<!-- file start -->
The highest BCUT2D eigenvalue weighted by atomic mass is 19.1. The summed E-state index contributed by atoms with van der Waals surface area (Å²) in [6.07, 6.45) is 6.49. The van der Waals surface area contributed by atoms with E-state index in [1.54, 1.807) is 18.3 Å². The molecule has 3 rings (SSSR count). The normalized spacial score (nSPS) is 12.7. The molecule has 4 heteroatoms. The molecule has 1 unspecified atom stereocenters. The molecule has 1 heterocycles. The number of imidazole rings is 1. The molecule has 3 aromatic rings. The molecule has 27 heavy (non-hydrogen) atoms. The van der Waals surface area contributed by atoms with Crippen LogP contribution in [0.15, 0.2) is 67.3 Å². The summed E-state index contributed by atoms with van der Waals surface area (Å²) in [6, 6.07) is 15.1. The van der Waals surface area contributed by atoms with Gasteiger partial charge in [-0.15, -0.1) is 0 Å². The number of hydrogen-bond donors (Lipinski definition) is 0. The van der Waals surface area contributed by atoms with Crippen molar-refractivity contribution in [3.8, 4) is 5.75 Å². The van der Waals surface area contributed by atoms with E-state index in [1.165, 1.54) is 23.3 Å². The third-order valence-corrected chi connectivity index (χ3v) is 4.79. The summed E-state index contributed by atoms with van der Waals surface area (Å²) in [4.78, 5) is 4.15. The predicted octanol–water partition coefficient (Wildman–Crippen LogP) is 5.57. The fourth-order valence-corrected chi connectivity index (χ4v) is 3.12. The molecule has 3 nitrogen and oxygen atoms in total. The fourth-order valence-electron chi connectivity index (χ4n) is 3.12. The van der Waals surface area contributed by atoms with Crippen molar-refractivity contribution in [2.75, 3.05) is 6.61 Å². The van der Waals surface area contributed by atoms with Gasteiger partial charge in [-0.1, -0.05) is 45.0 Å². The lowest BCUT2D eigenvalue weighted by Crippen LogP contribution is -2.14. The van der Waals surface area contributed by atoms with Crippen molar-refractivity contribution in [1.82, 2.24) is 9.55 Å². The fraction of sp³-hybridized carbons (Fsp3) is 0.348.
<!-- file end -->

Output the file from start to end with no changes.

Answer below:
The highest BCUT2D eigenvalue weighted by atomic mass is 19.1. The summed E-state index contributed by atoms with van der Waals surface area (Å²) in [6.07, 6.45) is 6.49. The van der Waals surface area contributed by atoms with E-state index in [1.54, 1.807) is 18.3 Å². The molecule has 3 rings (SSSR count). The normalized spacial score (nSPS) is 12.7. The molecule has 4 heteroatoms. The molecule has 1 unspecified atom stereocenters. The molecule has 1 heterocycles. The number of imidazole rings is 1. The molecule has 3 aromatic rings. The molecule has 27 heavy (non-hydrogen) atoms. The van der Waals surface area contributed by atoms with Crippen LogP contribution in [0.15, 0.2) is 67.3 Å². The summed E-state index contributed by atoms with van der Waals surface area (Å²) in [6, 6.07) is 15.1. The van der Waals surface area contributed by atoms with Gasteiger partial charge in [-0.15, -0.1) is 0 Å². The number of hydrogen-bond donors (Lipinski definition) is 0. The van der Waals surface area contributed by atoms with Crippen molar-refractivity contribution in [3.8, 4) is 5.75 Å². The van der Waals surface area contributed by atoms with E-state index in [1.165, 1.54) is 23.3 Å². The third-order valence-corrected chi connectivity index (χ3v) is 4.79. The summed E-state index contributed by atoms with van der Waals surface area (Å²) in [4.78, 5) is 4.15. The predicted octanol–water partition coefficient (Wildman–Crippen LogP) is 5.57. The fourth-order valence-corrected chi connectivity index (χ4v) is 3.12. The molecule has 3 nitrogen and oxygen atoms in total. The fourth-order valence-electron chi connectivity index (χ4n) is 3.12. The van der Waals surface area contributed by atoms with Crippen molar-refractivity contribution in [2.75, 3.05) is 6.61 Å². The van der Waals surface area contributed by atoms with Gasteiger partial charge in [-0.1, -0.05) is 45.0 Å². The lowest BCUT2D eigenvalue weighted by Crippen LogP contribution is -2.14. The van der Waals surface area contributed by atoms with Crippen molar-refractivity contribution in [1.82, 2.24) is 9.55 Å². The fraction of sp³-hybridized carbons (Fsp3) is 0.348.